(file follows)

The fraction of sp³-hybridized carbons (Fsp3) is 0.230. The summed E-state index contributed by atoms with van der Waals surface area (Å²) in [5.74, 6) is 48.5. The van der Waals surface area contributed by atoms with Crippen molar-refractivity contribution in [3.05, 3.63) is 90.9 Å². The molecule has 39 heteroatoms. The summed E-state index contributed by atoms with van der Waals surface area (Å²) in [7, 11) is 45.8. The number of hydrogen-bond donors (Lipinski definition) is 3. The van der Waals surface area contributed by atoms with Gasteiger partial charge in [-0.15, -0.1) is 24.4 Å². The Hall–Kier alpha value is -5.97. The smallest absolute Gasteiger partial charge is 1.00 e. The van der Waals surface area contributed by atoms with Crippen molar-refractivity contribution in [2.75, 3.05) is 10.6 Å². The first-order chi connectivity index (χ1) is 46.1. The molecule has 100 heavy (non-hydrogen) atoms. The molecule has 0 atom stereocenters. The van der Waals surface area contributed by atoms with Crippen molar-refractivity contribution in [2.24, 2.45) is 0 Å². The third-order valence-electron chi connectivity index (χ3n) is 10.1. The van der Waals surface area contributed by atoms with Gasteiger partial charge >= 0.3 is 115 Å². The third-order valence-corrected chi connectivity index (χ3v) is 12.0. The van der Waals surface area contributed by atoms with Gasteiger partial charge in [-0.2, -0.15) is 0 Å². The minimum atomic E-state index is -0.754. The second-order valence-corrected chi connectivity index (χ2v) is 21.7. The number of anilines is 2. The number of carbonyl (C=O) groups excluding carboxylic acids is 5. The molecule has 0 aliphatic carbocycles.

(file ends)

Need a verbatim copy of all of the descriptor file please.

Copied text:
The fraction of sp³-hybridized carbons (Fsp3) is 0.230. The summed E-state index contributed by atoms with van der Waals surface area (Å²) in [5.74, 6) is 48.5. The van der Waals surface area contributed by atoms with Crippen molar-refractivity contribution in [3.05, 3.63) is 90.9 Å². The molecule has 39 heteroatoms. The summed E-state index contributed by atoms with van der Waals surface area (Å²) in [7, 11) is 45.8. The number of hydrogen-bond donors (Lipinski definition) is 3. The van der Waals surface area contributed by atoms with Gasteiger partial charge in [-0.15, -0.1) is 24.4 Å². The Hall–Kier alpha value is -5.97. The smallest absolute Gasteiger partial charge is 1.00 e. The van der Waals surface area contributed by atoms with Crippen molar-refractivity contribution in [2.75, 3.05) is 10.6 Å². The first-order chi connectivity index (χ1) is 46.1. The molecule has 100 heavy (non-hydrogen) atoms. The molecule has 0 atom stereocenters. The van der Waals surface area contributed by atoms with Crippen molar-refractivity contribution in [2.24, 2.45) is 0 Å². The third-order valence-electron chi connectivity index (χ3n) is 10.1. The van der Waals surface area contributed by atoms with Gasteiger partial charge >= 0.3 is 115 Å². The third-order valence-corrected chi connectivity index (χ3v) is 12.0. The van der Waals surface area contributed by atoms with Gasteiger partial charge in [-0.2, -0.15) is 0 Å². The minimum atomic E-state index is -0.754. The second-order valence-corrected chi connectivity index (χ2v) is 21.7. The number of anilines is 2. The number of carbonyl (C=O) groups excluding carboxylic acids is 5. The molecule has 0 aliphatic carbocycles.